Read my tribute to this great character actor, who played Raymond Tabor in The Misfits, here
“Marilyn Monroe, on the other hand, I was able to take pictures of in an intimate situation rather than a public one. This was in her hotel room in 1956*, when I was covering the film she was making at the time, Some Like It Hot.* She may have been reading a script when I took it. It was just me and her, and she was going about her business. I like the atmosphere, and the fact that it’s a famous person being photographed in an ordinary way. And I found her very sympathetic, I must say. She was nice, smart, kind of amusing, and very approachable. Not a bimbo at all.”
*Actually, Erwitt first photographed Marilyn in 1954, while she was filming The Seven Year Itch in Manhattan. They worked together again on The Misfits (1960.)
“Four of Elliott Erwitt’s most iconic images will be presented in the UK for the first time as editioned, large format platinum prints, in an exhibition of fine photographs spanning Erwitt’s distinguished career.”
September 15 – November 30, Magnum Print Room, London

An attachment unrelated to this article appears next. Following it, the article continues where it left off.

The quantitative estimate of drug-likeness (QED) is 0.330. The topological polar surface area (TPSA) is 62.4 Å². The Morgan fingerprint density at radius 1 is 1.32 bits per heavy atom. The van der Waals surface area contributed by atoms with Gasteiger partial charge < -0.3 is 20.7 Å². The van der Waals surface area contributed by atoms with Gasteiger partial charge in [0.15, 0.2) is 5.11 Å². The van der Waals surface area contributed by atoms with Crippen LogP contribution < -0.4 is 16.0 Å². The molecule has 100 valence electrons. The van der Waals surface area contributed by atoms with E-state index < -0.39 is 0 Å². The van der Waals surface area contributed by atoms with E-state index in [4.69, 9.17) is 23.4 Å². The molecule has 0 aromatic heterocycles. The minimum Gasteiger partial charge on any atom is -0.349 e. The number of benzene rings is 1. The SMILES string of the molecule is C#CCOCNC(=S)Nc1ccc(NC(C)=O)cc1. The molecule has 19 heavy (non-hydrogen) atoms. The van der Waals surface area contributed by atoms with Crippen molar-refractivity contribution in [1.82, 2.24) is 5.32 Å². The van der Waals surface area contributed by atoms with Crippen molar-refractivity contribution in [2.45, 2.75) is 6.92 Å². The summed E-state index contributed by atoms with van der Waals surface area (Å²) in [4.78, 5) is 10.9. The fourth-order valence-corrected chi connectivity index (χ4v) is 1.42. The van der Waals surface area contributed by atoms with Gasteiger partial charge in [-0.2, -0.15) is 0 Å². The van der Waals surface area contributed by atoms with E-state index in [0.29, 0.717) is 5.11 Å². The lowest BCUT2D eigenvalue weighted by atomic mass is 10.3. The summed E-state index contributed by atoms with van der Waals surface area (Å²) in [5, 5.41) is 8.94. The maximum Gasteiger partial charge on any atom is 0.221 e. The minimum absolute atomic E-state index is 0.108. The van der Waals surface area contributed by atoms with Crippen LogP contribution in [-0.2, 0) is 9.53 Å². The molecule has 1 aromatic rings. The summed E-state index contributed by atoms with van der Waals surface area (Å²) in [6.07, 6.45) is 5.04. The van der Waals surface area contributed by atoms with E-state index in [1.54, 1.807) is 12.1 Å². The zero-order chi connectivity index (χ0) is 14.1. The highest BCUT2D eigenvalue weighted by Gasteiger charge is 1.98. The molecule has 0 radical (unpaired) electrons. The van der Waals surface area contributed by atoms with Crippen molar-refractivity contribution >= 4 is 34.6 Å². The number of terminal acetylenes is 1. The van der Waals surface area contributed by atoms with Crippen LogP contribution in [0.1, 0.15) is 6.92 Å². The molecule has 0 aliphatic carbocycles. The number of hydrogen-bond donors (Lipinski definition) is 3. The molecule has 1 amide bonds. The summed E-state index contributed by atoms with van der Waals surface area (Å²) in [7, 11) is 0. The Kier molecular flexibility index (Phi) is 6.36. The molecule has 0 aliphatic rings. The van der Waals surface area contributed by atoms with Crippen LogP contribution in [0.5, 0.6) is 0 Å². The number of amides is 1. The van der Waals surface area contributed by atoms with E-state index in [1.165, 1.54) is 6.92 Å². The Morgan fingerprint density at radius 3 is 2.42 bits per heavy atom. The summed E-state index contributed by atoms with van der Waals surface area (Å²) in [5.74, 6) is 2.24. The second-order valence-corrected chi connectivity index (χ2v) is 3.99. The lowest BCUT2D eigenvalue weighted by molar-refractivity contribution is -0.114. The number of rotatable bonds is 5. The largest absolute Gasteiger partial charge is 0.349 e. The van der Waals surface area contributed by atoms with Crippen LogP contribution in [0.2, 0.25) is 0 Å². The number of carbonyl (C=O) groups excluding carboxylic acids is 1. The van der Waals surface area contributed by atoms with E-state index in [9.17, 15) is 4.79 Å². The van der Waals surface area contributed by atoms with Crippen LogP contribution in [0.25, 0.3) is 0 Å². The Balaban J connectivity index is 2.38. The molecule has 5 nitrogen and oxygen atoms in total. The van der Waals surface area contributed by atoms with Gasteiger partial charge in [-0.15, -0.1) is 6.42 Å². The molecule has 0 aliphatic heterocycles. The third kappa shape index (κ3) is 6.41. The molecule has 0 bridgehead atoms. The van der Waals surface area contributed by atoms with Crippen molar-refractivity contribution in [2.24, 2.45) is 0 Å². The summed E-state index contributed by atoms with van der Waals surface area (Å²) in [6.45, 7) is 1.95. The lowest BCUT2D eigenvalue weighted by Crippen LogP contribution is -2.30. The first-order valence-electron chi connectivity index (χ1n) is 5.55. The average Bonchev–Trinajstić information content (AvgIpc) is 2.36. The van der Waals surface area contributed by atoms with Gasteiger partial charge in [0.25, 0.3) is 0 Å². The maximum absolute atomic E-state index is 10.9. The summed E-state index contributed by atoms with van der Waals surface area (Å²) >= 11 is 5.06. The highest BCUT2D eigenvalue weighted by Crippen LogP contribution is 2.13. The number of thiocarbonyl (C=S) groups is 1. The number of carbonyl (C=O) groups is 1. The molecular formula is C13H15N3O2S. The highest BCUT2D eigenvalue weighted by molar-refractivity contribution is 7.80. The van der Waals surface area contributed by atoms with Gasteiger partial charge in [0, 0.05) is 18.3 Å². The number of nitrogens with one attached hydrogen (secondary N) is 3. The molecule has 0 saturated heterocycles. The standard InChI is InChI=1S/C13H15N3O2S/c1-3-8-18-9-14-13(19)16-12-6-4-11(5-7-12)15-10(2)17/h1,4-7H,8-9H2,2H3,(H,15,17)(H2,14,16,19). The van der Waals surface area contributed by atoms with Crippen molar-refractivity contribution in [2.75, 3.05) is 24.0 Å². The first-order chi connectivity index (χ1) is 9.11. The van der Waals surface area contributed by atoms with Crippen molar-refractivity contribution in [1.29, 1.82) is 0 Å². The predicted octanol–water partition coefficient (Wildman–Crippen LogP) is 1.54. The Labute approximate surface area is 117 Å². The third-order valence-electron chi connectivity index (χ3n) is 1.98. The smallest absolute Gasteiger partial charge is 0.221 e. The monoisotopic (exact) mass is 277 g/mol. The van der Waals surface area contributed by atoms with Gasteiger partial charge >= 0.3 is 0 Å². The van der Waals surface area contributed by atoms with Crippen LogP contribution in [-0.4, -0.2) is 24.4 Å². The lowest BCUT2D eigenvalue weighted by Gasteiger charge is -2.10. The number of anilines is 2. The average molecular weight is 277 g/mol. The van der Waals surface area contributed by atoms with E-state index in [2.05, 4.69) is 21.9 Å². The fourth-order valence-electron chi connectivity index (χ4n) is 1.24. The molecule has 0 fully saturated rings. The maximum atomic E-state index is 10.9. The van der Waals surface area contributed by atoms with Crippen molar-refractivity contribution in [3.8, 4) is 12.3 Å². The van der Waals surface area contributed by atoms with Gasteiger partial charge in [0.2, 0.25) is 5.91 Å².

“Toni Westbrook-Van Cleave was only 6 at the time, but she still remembers Marilyn Monroe strapping on a toy gun belt and playing cowboys and Indians with her young brother during a break in filming of The Misfits.
Like other residents of the small northern Nevada town of Dayton, she had no clue of the demons that drove Monroe to be consistently late on the set, causing frustrating delays for director John Huston and co-stars Clark Gable and Montgomery Clift.
‘She was gorgeous, very sweet, naive,’ recalled Van Cleave, who was a $10-a-day extra during a rodeo scene. ‘She wasn’t snobby. She seemed real down to earth and friendly.'”
“Celebrating her 90th birthday soon, Kay recalls watching Hollywood’s favorite movie stars acting on Pike Street: ‘We watched it being filmed,’ she said of Marilyn’s famous paddle board scene taken in the Odeon’s Saloon. ‘That silk dress she wore was really tight,’ she laughed at the memory.”
“Fall 2010 is the 50th anniversary of the filming of The Misfits in Reno, Dayton and the Pyramid Lake area. The star-studded film, written by Arthur Miller and directed by John Huston, was the last movie appearance for both Marilyn Monroe and Clark Gable, and also featured Montgomery Clift, Thelma Ritter and Eli Wallach.